Stack Overflow is a community of 4.7 million programmers, just like you, helping each other.

Join them; it only takes a minute:

Sign up
Join the Stack Overflow community to:
  1. Ask programming questions
  2. Answer and help your peers
  3. Get recognized for your expertise

Possible Duplicate:
What does the exclamation mark do before the function?

I ran across a function definition style that is new to me while browsing the Emile animation library:

!function () {
       // do something
}();

I'm familiar with:

  • Function expressions: var foo = function (){}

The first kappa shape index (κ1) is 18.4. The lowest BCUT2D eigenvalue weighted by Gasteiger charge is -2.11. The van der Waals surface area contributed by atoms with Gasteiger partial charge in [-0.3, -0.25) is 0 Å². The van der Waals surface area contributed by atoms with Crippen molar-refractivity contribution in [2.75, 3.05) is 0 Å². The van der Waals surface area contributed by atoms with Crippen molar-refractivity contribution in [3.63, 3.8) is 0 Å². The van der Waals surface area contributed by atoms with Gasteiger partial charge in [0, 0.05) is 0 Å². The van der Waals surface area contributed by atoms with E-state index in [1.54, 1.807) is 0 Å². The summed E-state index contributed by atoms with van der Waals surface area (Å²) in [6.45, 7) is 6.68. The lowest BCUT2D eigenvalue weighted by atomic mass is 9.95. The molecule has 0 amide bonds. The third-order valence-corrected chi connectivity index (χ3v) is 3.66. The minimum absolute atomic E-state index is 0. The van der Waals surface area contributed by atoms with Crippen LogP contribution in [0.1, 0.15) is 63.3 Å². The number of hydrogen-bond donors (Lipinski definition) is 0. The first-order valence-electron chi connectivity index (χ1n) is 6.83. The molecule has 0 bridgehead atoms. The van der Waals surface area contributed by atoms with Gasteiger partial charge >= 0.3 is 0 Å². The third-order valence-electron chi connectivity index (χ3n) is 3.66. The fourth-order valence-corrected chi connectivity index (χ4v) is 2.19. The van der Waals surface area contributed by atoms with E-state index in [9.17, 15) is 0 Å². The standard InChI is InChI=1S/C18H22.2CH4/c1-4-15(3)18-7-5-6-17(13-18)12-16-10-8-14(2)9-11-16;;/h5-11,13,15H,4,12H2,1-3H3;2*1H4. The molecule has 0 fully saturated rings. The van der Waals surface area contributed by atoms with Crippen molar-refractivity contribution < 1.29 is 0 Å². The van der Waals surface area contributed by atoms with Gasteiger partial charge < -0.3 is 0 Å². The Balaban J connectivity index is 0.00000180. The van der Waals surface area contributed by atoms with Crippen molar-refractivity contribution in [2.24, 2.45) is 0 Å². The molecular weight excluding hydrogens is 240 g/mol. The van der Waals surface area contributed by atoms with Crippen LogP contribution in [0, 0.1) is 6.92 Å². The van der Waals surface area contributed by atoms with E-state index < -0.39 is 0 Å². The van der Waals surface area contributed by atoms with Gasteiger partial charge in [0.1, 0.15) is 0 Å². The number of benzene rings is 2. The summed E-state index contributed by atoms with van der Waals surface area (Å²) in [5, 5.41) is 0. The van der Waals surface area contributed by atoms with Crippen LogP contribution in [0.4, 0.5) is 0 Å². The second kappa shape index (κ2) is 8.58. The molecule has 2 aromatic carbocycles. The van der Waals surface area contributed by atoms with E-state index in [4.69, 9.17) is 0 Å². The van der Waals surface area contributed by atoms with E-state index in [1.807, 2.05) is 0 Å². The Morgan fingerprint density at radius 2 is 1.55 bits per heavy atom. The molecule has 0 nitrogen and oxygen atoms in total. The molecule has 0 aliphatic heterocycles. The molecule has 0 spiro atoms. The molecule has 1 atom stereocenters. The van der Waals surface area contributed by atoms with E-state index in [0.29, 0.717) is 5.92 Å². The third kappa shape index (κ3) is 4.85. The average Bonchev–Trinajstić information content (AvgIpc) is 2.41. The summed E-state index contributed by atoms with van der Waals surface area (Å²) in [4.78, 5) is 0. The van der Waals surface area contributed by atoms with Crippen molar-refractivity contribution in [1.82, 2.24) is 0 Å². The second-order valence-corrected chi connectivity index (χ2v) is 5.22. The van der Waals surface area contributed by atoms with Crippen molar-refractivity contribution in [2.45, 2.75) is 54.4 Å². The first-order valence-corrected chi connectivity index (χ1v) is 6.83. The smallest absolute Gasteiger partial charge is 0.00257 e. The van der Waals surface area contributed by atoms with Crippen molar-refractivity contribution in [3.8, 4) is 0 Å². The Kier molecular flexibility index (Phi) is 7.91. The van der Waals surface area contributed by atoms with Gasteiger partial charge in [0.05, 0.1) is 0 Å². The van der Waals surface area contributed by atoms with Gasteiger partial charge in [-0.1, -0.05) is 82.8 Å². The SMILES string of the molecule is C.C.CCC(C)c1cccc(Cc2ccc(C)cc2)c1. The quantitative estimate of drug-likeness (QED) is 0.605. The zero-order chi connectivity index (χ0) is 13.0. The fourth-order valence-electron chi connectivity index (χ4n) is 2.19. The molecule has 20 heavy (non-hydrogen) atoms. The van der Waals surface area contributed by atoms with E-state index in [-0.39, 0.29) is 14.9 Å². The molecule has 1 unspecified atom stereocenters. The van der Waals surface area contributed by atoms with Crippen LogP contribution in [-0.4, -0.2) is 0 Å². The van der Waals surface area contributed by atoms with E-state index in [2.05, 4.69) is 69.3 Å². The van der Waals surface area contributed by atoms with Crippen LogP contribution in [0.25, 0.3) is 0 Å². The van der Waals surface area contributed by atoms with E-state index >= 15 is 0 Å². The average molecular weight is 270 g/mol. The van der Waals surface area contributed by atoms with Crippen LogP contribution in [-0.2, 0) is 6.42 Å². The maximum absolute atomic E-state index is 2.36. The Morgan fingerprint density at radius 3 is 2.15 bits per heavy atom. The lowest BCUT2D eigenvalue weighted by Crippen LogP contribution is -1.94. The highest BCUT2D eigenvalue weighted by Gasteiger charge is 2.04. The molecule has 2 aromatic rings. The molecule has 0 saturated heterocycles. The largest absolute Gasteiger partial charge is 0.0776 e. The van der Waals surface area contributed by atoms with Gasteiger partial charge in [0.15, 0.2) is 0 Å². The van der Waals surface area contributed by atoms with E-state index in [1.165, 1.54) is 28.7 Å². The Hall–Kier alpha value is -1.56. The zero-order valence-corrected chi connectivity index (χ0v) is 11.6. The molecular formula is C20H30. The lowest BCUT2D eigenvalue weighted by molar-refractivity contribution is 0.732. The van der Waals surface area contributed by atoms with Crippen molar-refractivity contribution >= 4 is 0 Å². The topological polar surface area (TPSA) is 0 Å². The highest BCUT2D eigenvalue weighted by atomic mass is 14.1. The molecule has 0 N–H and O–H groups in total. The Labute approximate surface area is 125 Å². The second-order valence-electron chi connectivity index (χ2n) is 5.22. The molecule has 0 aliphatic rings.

• Named function expressions: var foo = function bar(){}
  • Function declarations: function foo(){}
  • Immediate functions: var foo = function (){}() or var foo = (function (){})()

The snippet above uses immediate function invocation (for variable scoping, I assume), but the ! is what's throwing me off. JSLint is happy with it, so it must be kosher. What does it do?

share|improve this question

marked as duplicate by Pekka 웃, Brad Christie, Jason McCreary, Jörg W Mittag, Dan Davies Brackett Apr 13 '11 at 19:02

This question has been asked before and already has an answer. If those answers do not fully address your question, please ask a new question.

Not the answer you're looking for? Browse other questions tagged or ask your own question.